The CSIRO has been forced to tell Australia’s next generation of scientists to get an ABN, as it tries to skirt around the public service staffing cap by hiring new talent as external contractors.
The CSIRO Staff Association has taken the extraordinary step of asking a parliamentary committee to force its executives to provide evidence about the extent of the use of external contractors, consultants and labour hire staff.
It has warned the 5193-person cap on permanent staff is severely undermining the national science agency’s mission.
The average staffing level (ASL) cap was introduced in 2015 to keep the size of the Australian public service at or below 2006 levels.
It did not begin to bite until the agency’s funding stabilised last year, as the CSIRO had already lost one in five jobs when the axe swung in 2014.
The staff association – which is a section of the Community and Public Sector Union – said the Department of Finance told the CSIRO executive the agency was now on track to exceed the cap, and it would be strictly enforced.
While the executive have denied a recruitment freeze is in place, it had conceded staff recruitment for 170 of the total 250 open jobs had been placed on hold.
Meanwhile, the agency appears to have ramped up its outsourcing of work to external contractors and consultants.
An analysis of the CSIRO’s annual financial statements heading back to 2012-13 shows while staff costs have fallen, payments for services has risen.
The agency changed its budget statements in 2015, to make its spend on external service providers more opaque. It also stopped publishing its annual spend on consultancies entirely in 2017-18.
But the interim results of a staff survey have also shown increased use or consideration of external contractors in seven of eight business units due to the cap.
Staff have warned the cap was blowing budgets and putting major projects at risk.
A researcher in Canberra quoted in the association’s submission said the inability to hire casual staff was causing cost overruns.
“We’re about to let all our casuals go putting major projects at risk. We’re also outsourcing (at great expense) tasks to contractors because we cannot hire,” the researcher said.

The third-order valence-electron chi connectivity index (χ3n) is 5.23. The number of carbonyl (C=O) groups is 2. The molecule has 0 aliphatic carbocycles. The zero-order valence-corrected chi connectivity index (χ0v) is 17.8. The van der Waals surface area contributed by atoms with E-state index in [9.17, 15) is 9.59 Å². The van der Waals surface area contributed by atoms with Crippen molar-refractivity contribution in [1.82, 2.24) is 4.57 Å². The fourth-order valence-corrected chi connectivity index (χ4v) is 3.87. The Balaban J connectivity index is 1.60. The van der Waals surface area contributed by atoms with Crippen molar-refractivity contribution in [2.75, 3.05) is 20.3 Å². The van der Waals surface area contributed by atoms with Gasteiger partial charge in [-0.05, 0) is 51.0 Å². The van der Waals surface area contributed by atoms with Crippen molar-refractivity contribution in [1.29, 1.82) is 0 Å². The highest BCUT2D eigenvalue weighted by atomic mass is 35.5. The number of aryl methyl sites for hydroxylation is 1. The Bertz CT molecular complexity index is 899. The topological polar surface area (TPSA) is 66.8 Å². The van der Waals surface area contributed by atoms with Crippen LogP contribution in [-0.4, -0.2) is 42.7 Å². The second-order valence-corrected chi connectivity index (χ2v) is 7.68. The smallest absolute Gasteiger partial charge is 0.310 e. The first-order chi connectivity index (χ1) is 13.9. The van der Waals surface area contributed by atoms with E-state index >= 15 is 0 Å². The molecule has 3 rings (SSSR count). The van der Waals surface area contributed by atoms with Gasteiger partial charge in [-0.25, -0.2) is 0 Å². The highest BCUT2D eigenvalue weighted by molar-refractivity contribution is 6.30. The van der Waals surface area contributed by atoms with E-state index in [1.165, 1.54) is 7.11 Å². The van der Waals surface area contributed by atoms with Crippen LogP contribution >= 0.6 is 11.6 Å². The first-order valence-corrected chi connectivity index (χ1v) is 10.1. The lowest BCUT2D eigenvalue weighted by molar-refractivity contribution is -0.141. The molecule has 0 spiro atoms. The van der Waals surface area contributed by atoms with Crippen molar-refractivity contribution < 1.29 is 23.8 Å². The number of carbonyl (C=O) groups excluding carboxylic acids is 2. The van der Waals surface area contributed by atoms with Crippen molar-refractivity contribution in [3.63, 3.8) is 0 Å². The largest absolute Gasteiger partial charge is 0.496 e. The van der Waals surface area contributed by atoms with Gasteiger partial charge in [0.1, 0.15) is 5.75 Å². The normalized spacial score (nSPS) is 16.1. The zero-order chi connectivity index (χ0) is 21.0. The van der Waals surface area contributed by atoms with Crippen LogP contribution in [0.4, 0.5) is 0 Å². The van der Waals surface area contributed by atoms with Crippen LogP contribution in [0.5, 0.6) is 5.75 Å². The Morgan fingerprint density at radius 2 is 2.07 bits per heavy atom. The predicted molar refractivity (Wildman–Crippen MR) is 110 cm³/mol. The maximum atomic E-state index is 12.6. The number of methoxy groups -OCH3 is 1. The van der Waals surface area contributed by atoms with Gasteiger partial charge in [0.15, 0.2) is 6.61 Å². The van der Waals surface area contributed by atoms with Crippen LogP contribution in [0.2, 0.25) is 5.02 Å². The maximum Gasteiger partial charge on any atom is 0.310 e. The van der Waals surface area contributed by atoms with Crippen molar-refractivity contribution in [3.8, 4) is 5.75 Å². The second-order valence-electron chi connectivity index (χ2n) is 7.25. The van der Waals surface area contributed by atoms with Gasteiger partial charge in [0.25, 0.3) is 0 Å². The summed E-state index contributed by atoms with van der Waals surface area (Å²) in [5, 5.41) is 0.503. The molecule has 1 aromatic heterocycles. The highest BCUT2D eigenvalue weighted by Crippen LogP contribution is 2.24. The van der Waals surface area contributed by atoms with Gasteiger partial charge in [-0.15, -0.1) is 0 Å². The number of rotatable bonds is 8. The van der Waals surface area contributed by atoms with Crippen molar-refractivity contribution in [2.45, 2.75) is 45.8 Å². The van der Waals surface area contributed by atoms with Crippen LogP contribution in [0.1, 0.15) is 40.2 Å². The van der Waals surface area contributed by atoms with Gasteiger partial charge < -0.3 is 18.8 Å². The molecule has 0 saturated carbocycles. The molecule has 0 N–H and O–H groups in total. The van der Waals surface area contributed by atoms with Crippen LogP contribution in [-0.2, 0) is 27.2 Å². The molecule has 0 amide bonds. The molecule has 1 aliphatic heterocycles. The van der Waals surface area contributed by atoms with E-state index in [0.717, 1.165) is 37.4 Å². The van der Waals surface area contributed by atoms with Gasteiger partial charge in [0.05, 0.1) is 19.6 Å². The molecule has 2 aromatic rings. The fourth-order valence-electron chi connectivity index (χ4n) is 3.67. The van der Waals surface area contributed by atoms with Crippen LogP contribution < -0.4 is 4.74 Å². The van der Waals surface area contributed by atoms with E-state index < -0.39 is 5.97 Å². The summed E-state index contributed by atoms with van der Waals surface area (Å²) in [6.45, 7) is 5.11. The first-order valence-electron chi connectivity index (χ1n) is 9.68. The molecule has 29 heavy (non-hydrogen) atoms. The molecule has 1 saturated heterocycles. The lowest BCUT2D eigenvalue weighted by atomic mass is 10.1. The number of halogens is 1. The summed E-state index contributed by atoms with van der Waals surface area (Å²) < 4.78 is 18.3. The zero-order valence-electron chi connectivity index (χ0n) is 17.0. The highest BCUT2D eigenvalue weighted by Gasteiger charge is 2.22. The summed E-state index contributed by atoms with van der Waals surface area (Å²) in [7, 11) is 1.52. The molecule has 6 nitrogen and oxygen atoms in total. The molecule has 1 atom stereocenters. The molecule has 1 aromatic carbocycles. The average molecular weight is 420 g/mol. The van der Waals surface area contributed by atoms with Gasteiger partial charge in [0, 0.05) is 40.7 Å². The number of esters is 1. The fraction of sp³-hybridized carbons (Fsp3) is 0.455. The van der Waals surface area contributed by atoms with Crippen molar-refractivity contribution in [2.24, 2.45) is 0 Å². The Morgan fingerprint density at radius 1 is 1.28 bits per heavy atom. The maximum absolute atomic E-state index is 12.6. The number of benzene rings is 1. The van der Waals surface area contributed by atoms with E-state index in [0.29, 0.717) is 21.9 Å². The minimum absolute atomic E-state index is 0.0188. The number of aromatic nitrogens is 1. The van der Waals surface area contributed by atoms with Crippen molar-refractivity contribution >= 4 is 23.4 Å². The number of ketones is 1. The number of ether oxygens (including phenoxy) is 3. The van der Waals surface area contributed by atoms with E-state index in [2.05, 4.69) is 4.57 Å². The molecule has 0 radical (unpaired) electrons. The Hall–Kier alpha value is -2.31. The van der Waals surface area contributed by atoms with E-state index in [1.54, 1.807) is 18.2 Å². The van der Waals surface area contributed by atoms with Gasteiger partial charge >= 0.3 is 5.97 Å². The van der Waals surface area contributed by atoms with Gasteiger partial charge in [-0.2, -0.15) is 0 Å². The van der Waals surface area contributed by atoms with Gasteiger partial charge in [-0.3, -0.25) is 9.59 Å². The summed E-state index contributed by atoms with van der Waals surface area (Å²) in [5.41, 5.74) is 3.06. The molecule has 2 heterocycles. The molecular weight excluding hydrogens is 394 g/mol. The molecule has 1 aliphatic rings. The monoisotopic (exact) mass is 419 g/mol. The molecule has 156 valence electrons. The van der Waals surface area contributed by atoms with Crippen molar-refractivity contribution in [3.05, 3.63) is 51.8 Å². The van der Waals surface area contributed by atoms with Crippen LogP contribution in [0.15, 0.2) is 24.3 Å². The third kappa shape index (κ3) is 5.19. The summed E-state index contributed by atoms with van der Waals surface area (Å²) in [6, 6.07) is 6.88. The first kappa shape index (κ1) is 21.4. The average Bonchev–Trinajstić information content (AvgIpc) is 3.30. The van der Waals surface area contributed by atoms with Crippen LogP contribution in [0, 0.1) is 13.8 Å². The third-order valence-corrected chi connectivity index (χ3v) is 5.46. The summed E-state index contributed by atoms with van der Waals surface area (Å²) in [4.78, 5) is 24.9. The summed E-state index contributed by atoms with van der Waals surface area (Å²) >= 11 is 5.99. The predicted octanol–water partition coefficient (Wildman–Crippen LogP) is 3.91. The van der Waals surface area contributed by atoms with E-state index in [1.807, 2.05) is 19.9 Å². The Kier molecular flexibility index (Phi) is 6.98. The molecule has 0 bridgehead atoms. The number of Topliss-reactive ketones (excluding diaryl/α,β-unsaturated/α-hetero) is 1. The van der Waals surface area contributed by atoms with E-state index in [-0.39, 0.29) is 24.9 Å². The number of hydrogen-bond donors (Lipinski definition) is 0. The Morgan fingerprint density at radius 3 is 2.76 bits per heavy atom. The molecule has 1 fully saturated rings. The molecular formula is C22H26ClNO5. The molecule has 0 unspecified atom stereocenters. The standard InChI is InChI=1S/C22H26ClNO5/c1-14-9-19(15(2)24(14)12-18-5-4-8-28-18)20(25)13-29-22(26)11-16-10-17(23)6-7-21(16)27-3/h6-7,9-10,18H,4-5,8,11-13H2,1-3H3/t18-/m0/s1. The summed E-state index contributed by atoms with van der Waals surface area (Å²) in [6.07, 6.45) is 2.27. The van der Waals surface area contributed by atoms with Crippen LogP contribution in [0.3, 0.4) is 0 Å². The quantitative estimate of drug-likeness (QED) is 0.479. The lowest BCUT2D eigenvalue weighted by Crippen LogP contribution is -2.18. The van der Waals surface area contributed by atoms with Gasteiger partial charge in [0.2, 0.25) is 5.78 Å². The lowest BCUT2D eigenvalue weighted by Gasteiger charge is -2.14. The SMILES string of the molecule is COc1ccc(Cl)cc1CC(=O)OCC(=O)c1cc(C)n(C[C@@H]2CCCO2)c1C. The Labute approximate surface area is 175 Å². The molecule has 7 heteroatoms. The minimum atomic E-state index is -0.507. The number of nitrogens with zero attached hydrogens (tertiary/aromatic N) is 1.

The Australian Cotton Research Institute – which is carrying out studies in drought-afflicted northern NSW – has been left unable to replace researchers who have moved on.
It has also been forced to draw on labour hire companies to find temporary staff.
“This is more expensive for CSIRO, and the workers get less money and rights,” a staff member said.
And the inflexibility of the cap meant work was drying up in places that have been hit hardest by lack of rain.
“The job cap is bad for Narrabri because we can’t employ local people in a drought-stricken area on fair wages,” the staff member said.
The association pointed to an “emerging practice” where students – who might otherwise be employed as casual or fixed term employees – were being encouraged to set up as business operators to avoid the cap.
A researcher from Brisbane said they were considering that option for a student researcher they wanted to keep on.
“We have been hoping to engage this student in the last six months of her degree to continue development on a project started in an internship that is providing a measurable impact, and to keep her interest in CSIRO as a future workplace,” the researcher said.
“We are currently being told that casuals are to be cut with the ASL – including this student. We now have three options – a) cut the effort b) ask the student to work for free c) ask the student to set up a business and we contract them externally.
“Option c) looks likely the most viable but highlights the absurdity of the ASL – how can we be expected to build intellectual property without capability and what risks do we run in losing those ideas when we externally contract to solve shortfalls in our internal resources?”
A CSIRO spokeswoman would not comment on the issues raised, beyond issuing a broad statement.
“Like all government agencies, the CSIRO manages resourcing within an average staffing level cap. We employ a range of resourcing options in order to do this aimed at ensuring we continue to deliver against our core capability and expertise,” she said.
However, Finance Minister Mathias Cormann said the caps were not fixed or arbitrary, and the government wanted to strike the right balance.
“Where appropriate, the use of contractors is an efficient way to keep the overall cost of government administration low when the business need to access relevant skills and expertise is temporary, or particular expertise is more efficiently obtained and maintained in a dedicated private sector business,” he said.
“Where a portfolio seeks additional resources, the government considers those proposals on their unique merits to assess whether ASL is the most appropriate way to tap human talent. In making decisions on staffing proposals, the government can take into account factors such as non-tax revenue opportunities, for instance from commercial ventures.
“This approach to setting ASL ensures that each agency has as much staff as they need for their responsibilities, but no more than necessary.”